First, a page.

Death Valley broke a record on July 13, when it clocked the hottest temperature on Earth since 2017 at a spicy 128 degrees Fahrenheit. One hundred and twenty eight degrees! That's 28 degrees hotter than 100, for those counting.
Recorded at Furnace Creek, the Valley's aptly named weather station, the temperature follows a number of record-breaking highs all across the United States as the nation undergoes a sweltering heatwave. The heatwave itself follows climate change trends long predicted by scientists, who warned this would happen. Multiple times.
The record is just one degree shy of Death Valley's highest temperature (129 degrees F), recorded back in 2013, which scientist think is the hottest recorded temperature on Earth. It's not completely unusual for Death Valley to hit such high temperatures — it's called 'Death Valley' for a reason — but it still marks an upward trend of temperatures across the southern states including Southern California, Arizona, New Mexico, and West Texas.
This sort of extreme heat can be life-threatening, and numbers of heat-related deaths in the U.S. have continued to rise, even tripling in some states, as officials struggle to figure out how to address it. Any hesitation to respond can result in more heat-related illnesses and deaths among the poor and elderly who sometimes have to make a choice between the cost of running the air conditioner or something just as important — like medicine.
Meanwhile, mother nature isn't waiting for mankind to get its act together. On July 10, CBS News reported that the heatwave was lasting even longer than usual. Amarillo, Texas, was experiencing its 10th day of 100+ degrees Fahrenheit weather, for example, and some places were expected to have prolonged extreme heat for multiple weeks.
"The heatwave will be very long-lived, lasting multiple weeks in some areas with only a few days of near-normal temperatures during that span," Weather Underground founder Jeff Masters told CBS News. "This will increase the odds of heat illness and heat-related deaths."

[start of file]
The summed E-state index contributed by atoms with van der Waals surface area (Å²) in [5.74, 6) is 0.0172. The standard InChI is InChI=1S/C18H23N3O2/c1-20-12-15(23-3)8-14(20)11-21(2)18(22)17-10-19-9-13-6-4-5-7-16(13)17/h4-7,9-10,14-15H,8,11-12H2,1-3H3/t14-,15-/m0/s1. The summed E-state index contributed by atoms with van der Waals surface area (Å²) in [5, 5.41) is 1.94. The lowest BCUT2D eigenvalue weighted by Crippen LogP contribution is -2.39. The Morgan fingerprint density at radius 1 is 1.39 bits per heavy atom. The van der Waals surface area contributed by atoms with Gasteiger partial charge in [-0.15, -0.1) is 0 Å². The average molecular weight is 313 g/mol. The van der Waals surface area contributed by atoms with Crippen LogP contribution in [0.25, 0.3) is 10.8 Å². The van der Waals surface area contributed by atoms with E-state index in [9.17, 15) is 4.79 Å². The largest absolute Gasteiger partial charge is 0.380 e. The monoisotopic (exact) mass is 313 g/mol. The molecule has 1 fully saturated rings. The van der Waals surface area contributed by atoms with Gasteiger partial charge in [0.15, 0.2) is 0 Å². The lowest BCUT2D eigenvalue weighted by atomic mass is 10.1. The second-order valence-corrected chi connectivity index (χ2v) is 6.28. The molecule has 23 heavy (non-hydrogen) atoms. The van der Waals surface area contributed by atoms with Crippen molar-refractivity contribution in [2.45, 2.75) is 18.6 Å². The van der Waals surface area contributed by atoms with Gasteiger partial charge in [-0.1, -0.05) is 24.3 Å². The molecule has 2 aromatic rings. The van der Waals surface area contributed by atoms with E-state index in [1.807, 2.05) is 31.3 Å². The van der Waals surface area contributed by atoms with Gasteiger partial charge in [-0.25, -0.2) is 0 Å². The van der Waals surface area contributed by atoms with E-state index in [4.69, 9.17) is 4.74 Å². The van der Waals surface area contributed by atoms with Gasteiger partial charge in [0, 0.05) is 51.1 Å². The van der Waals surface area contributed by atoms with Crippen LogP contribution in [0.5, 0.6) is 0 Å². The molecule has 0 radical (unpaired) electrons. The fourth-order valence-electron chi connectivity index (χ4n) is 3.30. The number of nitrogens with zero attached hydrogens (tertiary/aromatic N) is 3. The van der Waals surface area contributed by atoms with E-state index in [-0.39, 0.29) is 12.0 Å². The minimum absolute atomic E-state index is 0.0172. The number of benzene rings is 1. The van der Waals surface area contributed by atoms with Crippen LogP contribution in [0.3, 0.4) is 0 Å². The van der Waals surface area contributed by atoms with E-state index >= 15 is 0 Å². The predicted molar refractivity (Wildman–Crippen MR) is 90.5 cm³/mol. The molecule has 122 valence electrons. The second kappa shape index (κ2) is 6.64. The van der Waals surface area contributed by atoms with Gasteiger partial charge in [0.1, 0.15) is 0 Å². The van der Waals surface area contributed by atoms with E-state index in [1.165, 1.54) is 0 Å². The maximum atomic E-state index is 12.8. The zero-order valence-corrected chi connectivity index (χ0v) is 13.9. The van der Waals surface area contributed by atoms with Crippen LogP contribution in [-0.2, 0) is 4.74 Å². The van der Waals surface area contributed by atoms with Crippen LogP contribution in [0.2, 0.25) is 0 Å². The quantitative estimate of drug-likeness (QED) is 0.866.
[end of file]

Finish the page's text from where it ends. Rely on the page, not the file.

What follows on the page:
Heat-related deaths are a public health issue, a problem that the U.S. Centers for Disease Control and Prevention (CDC) is supposed to help solve, wrote The Weather Channel in June. But cuts to its programs, and pretty much anything mentioning climate change, have rendered the department too weak and neutered to handle the situation.
"The Obama administration missed opportunities to expand the program," explained The Weather Channel. "And officials under the current administration have made strides to eliminate the program altogether, leaving state and local health workers ill-equipped to face worsening climate change effects. President Trump's 2020 budget proposal took an ax to the CDC, and included a proposal to eliminate the Climate and Health Program entirely."
Scientists and other environmental experts have pointed to climate change as the cause of the rise in temperatures, the lengthening of heat seasons, and the increasing intensity of other extreme weather events such as hurricanes. They've stressed over and over that it's not too late to change our course and undo some of the damage our dependency on fossil fuels has caused.
And as the U.S. continues to look the other way, officials in other parts of the world are contemplating whether they can take advantage of the virus-induced lockdowns to switch gears toward a greener future. So at least there's still some hope that someone will lead the charge in changing the world's consumption and production habits for the better.